TINKER TAILOR SOLDIER SPY
Most of you will recall the famous novel Tinker Tailor Soldier Spy by Le Carré which makes a point of the difficulty of determining the real professions of some people. A few weeks ago, I was doing my daily read of The Bangkok Post when up popped an article entitled Russian Arms Dealer Extradited from Thailand Unaware of US Swap. The basic bones of the article would be familiar to most people in the U.S. It reflected the alleged swap offer of the U.S. to exchange Viktor Bout, a Russian arms dealer imprisoned by the U.S., shown here on the left, for U.S. basketball star Brittney Griner and former U.S. Marine Paul Whelan. The former two-time Olympic basketball gold medalist, Brittney Griner, was convicted of having a small amount of cannabis oil and sentenced to ten years in prison. Whelan, a security official in an auto parts company, was arrested in Moscow and sentenced in 2020 to 16 years in prison for espionage, which he denies.
Before we cover the many sins of the bad actor, Bout, we can quickly dismiss the “alleged heinous crimes” of the two Americans. Griner’s case is pure harassment. My company was in Russia some ten years, and I can say it has been and always will be a corrupt country which places no value on human life or due process. I was once nailed with having too much foreign currency when leaving Moscow. I gestured to the Border Guard that it could be his and he quickly stuffed into his pants and off I went. Perhaps the Griner inspector would have been happy with the CBD oil and everything would have been fine.
The espionage charge against Whelan is a bit trickier. In the old days, the Russian oil industry was a mystery to the CIA so most oily types were approached by the CIA to do their espionage duty. Sadly, everyone’s collaborator cover was broken by Robert Hanssen of the FBI who sold the secrets to the KGB. The Russian collaborators were executed and I was fortunate enough to be advised by a KGB Colonel, with whom we were forming a venture in Libya, to be cool for a bit and everything would be fine. Whelan could have fallen into the “good boy scout” collaborator category or it could have been a setup. Nonetheless, never count on the CIA to lend a helping hand as they eat their own, while their collaborators are not on their radar screen whatsoever.
Let’s hope the prisoner exchange goes well even though Viktor Bout is one bad fellow with rivers of blood on his hands though they are concealed in the image here. He is being transported following his arrest by U.S. federal officers under a U.S. court extradition order resulting from a DEA sting operation to sell arms to Colombia’s FARC rebels. Bout became known as the Merchant of Death in 2003 when Peter Hain of the British Foreign Office read a report to the United Nations in 2003 of his nefarious operations. He was arrested in Thailand in 2008 following DEA charges though he was held in a Thai prison for two years before being extradited. Clearly, he preferred the free and easy life in a Thai prison to confinement in the U.S. as he does not look happy in this image. He has served 10 years at the United States Penitentiary, Marion. One of Bout’s strengths is his ability to speak a variety of foreign languages. As a child, he studied Esperanto (an international auxiliary language) which makes him the only one who did that I know of – other than myself.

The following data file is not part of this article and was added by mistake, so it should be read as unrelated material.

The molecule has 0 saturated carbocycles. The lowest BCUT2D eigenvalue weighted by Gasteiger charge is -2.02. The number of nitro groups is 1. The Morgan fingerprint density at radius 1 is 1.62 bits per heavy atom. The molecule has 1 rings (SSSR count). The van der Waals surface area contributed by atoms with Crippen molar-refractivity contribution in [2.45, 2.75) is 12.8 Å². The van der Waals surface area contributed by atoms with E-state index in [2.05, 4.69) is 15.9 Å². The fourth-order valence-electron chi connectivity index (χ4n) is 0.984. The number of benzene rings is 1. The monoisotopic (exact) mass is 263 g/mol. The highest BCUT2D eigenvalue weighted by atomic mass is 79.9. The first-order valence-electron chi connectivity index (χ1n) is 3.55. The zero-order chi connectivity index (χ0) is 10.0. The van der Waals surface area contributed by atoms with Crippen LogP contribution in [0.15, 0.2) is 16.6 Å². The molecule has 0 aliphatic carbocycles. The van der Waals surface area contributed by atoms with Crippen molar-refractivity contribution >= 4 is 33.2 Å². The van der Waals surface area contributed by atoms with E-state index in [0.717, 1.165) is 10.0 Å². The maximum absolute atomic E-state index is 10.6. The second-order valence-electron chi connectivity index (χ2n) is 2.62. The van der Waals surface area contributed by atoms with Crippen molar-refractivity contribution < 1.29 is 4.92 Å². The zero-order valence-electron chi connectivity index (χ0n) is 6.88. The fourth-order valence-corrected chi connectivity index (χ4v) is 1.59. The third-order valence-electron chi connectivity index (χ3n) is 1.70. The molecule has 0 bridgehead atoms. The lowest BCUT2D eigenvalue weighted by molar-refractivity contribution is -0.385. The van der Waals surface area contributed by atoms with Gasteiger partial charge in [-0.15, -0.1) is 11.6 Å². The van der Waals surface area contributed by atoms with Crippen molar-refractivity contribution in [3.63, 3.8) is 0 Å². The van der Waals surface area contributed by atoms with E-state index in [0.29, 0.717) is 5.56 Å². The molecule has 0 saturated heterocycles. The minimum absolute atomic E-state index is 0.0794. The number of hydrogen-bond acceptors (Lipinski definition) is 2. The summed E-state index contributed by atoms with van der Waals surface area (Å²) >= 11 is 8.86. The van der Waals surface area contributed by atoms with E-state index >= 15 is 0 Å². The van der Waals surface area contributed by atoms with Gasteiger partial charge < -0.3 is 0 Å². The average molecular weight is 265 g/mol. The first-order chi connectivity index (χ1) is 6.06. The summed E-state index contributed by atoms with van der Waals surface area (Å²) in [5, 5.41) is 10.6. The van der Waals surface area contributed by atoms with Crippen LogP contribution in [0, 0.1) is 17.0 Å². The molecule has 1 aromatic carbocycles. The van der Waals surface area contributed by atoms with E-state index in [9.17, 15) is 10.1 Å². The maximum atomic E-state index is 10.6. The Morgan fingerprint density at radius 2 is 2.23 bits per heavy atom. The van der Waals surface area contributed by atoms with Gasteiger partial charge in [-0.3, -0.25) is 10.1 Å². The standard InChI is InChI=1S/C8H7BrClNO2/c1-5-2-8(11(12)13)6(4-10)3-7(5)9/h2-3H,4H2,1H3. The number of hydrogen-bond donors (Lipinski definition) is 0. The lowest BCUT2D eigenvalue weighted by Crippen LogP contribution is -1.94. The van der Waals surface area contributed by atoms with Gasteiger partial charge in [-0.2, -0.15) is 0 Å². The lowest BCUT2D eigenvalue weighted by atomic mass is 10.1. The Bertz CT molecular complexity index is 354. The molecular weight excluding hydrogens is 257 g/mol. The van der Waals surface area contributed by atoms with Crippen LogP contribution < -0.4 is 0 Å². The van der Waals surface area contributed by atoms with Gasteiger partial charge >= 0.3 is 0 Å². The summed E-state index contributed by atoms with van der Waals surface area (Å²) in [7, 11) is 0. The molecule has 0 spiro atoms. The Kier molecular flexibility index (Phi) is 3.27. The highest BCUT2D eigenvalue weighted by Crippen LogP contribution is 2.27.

In 2007, a group of naïve oil explorers, shown here, embarked on a mission to establish a new core area in the Republic of Congo, Angola, and the Democratic Republic of Congo. We previously had great success in the Far East, Middle East, Mongolia, North Africa, Russia, and the UK. Little did Serge to my left, Roger to my right, or Gordon behind the camera know that we are charging into our corporate “Waterloo.” Although we were representing a British company, the roles were reversed in our campaign and like Napoleon’s result, we were slaughtered. That outcome was not the result of Serge being French but because of our lack of understanding of the pitfalls of that part of the world.
Perhaps we should have retained Viktor Bout as an advisor as he knew that area quite well having been involved there for many years. The Russian aircraft that I captured on film below, was a common image in that part of the world as a major transporter of armaments to the various factions competing for control of the oil riches of Sub-Saharan Africa. Gordon captured some of the products of war the next day when he photographed a bullet hole in my hotel window with the bullet imbedded in the wall. Apparently, it happened two weeks before in a shoot-out between two armies vying for control. Kabila prevailed and we subsequently signed a petroleum contract with his new government which was a costly mistake.
The amazing aspect of the sophisticated aircraft and armaments involved in the conflicts is the contrast with the abject poverty I captured below showing the border crossing from Republic of Congo into Cabinda, an enclave of Angola, and ground zero for Viktor Bout. The message in that part of the world to this day is the natural resource riches go to the despots and war lords who rule those territories and those who sell them the tools of death. The ordinary people survive at near poverty levels—always have and, perhaps, always will. Viktor Bout paid a price in prison, but it appears his chances of returning to enjoy his wealth may be just around the corner. Moreover, “Merchants of Death” may have longer life expectancies than “Russian Oil Oligarchs” as they seem to be dropping like flies these days.
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